Change analysis should be performed whenever a significant modification or addition is made to the process. Examples include building or leasing a new building, installing new equipment, using new materials, starting up new processes, or personnel changes. An organization or process is like a web of interconnections; a change in one area throws a different part off balance. Managing these ripple effects is what makes managing change a dynamic proposition with unexpected challenges. Having a team of operators, engineers, and safety and health professionals jointly analyze potential changes or new equipment, etc., before they are put online, can identify safety and production concerns up front, hopefully heading off problems before they develop. Fixing potential problems before they occur usually is less expensive than attempting to fix a problem after the fact.

An important step in preparing for a worksite change is considering the potential effect on your employees. Individuals respond differently to change, and even a clearly beneficial change can throw employees temporarily off balance. When large scale changes are anticipated, it may be beneficial to establish a Transition Management Team (TMT) to help manage the change. A TMT is a temporary group of highly talented leaders who commit all their time to making the transition a reality. The team members and what they are trying to accomplish must be accepted by the power structure of the organization. While the CEO is a visible champion for the transformation, the TMT works out the guidelines and ensures that they are understood and used. When the major change process has stabilized and moved to a phase of continuous incremental improvement, the TMT can disband.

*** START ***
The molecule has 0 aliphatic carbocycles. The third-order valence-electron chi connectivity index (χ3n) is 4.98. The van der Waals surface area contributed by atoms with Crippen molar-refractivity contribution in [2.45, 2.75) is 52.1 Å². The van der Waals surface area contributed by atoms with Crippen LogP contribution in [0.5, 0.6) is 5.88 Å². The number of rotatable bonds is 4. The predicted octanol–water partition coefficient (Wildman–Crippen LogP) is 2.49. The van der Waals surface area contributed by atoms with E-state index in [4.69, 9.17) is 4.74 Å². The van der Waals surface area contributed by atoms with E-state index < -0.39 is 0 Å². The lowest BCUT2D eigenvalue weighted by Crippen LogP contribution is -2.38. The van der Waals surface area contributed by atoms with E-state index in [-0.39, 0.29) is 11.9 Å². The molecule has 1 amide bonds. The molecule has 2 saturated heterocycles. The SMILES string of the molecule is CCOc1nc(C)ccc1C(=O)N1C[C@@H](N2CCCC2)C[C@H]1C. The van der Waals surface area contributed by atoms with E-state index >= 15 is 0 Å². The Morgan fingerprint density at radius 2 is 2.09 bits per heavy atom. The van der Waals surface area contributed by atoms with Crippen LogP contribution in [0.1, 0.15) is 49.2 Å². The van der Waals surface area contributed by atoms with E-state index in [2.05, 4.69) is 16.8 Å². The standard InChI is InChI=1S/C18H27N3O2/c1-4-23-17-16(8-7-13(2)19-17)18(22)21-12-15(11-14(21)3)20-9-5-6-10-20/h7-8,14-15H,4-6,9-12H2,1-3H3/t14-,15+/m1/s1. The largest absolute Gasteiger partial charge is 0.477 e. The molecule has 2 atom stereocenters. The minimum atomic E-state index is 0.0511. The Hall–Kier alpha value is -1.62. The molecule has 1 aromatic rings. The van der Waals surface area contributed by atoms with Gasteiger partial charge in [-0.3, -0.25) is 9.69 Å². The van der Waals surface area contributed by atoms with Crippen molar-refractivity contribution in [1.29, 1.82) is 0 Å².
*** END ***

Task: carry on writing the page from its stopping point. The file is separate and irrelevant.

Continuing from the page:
An example of why change analysis is necessary

In response to worker complaints about the heat exposure on the pouring deck at a foundry, a company attempted to provide a more comfortable work environment. The induction furnaces were insulated with fiberglass, the water cooling jacket flow rate was reduced, a new air-conditioning system was installed, and the existing exhaust ventilation system was modified. The net effect of these changes was to cause the furnaces to overheat. The overheating of the furnaces resulted in the overheating and expansion of the mercury in the furnace thermocouples. The mercury subsequently escaped from the thermocouples and was dispersed throughout the facility. Hugh production losses occurred and the company had to manage a hazardous waste cleanup of the facility. This case emphasizes the need to bring in operators, engineers, industrial hygienists, and/or safety professionals to evaluate a new system and to make recommendations before any change takes place.

Pattern analysis

Trends in injuries/illness experienced should be identified and analyzed. Trends can indicate areas in need of attention. Examples of trends that might emerge are a type of injury, (e.g., eye injuries), or a number of injuries/illnesses in a specific department.